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Silvergate: Beware banks that bet big on crypto

Silvergate, the small time US lender that bet big on crypto, has announced huge losses and may have to wind down according to its annual report, and serves as a timely reminder to those banks that are betting big on crypto.

Silvergate: Beware banks that bet big on crypto

Back in early January 2022 Silvergate rose to fame when it purchased the dying embers of the Diem cryptocurrency which appeared to have been doomed from conception.

At the time Silvergate was rumoured to have paid $200 million for the assets.

Fast forward to this tumultuous week and shares of Silvergate shed more than half their value after the lender said it was evaluating its ability to survive as a going concern.

Silvergate, one of just a few US banks to focus heavily on crypto, has been hit hard by the recent collapse of digital token prices and the implosion of Sam Bankman-Fried’s FTX empire, which was a banking client.

In a regulatory filings, Silvergate said it would not be able to file its annual report with the Securities and Exchange Commission on time.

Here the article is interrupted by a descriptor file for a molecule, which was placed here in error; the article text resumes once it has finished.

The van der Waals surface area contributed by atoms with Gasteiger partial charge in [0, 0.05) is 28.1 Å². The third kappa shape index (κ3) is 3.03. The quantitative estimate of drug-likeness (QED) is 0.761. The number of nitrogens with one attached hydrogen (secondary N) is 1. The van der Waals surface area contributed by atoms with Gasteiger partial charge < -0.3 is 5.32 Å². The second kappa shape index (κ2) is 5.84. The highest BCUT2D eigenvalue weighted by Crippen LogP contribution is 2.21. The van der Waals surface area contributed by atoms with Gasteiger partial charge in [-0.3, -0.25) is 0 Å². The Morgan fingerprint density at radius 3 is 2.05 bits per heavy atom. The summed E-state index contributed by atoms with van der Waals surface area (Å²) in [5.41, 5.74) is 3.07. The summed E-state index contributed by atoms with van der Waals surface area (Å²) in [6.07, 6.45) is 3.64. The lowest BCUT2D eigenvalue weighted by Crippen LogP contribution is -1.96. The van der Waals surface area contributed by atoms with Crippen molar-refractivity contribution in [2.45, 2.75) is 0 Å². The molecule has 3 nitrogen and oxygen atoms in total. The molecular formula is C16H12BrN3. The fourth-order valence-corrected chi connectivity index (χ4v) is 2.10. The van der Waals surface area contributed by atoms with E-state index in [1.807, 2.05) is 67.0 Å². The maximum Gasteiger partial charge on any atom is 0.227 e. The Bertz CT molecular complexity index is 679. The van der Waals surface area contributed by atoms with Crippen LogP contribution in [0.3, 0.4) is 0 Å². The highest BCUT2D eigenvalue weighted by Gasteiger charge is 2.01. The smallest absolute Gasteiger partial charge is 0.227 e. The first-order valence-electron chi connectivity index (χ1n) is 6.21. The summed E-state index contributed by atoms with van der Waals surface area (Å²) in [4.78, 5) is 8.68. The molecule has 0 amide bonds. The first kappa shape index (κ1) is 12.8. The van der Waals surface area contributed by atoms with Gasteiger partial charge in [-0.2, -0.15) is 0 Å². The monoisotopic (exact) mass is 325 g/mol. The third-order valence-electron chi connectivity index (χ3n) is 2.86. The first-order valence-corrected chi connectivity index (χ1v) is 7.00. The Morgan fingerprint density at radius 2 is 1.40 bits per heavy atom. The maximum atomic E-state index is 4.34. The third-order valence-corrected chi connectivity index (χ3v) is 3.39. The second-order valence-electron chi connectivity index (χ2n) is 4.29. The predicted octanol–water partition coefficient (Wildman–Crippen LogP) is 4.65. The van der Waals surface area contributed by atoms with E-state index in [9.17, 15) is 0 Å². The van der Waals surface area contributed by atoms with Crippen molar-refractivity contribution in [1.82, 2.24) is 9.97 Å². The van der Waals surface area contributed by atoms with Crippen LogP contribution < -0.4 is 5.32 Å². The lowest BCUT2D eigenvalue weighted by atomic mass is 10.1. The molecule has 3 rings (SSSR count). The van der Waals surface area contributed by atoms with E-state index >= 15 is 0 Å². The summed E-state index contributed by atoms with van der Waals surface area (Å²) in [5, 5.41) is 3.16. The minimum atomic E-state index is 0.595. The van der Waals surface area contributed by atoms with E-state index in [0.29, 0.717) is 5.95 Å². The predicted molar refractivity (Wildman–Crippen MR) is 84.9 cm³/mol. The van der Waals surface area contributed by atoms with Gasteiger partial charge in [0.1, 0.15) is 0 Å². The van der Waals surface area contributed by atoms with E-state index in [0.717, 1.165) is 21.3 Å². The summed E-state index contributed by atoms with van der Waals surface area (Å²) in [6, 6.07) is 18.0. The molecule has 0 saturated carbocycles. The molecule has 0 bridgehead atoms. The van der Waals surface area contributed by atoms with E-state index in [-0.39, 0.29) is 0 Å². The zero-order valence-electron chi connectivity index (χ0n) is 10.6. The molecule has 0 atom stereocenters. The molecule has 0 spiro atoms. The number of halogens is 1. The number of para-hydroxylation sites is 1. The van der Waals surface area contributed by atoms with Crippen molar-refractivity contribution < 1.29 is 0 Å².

It said it would miss the March 16 deadline because of a further weakening in its capital position since last month, when it reported dismal Q4 earnings.

Silvergate said it was “evaluating the impact that these subsequent events have on its ability to continue as a going concern for the 12 months following the issuance of its financial statements”. #

To make things worse, Coinbase announced it was no longer accepting or initiating payments to or from Silvergate “in light of recent developments and out of an abundance of caution”.

Galaxy Digital, a crypto financial services company, also said that it had stopped accepting or initiating transfers to Silvergate, adding it had “no material exposure” to the bank.

“This action was taken out of an abundance of caution to ensure client and firm assets are secure,” the company said.

The bank disclosed that its capital ratios would suffer from fresh losses on its securities portfolio, which amounted to $5.7 billion at the end of 2022, following further such sales in January and February.

The bank has been selling off securities in an effort to meet withdrawals from crypto customers amid what it has described as a “crisis of confidence” in the sector.

The bank’s share price was at a high of $219.75 in November 2021 but on this week closed at $13.53 after it reported a full-year loss of $949 million in 2022 compared with a profit of $76 million in 2021.

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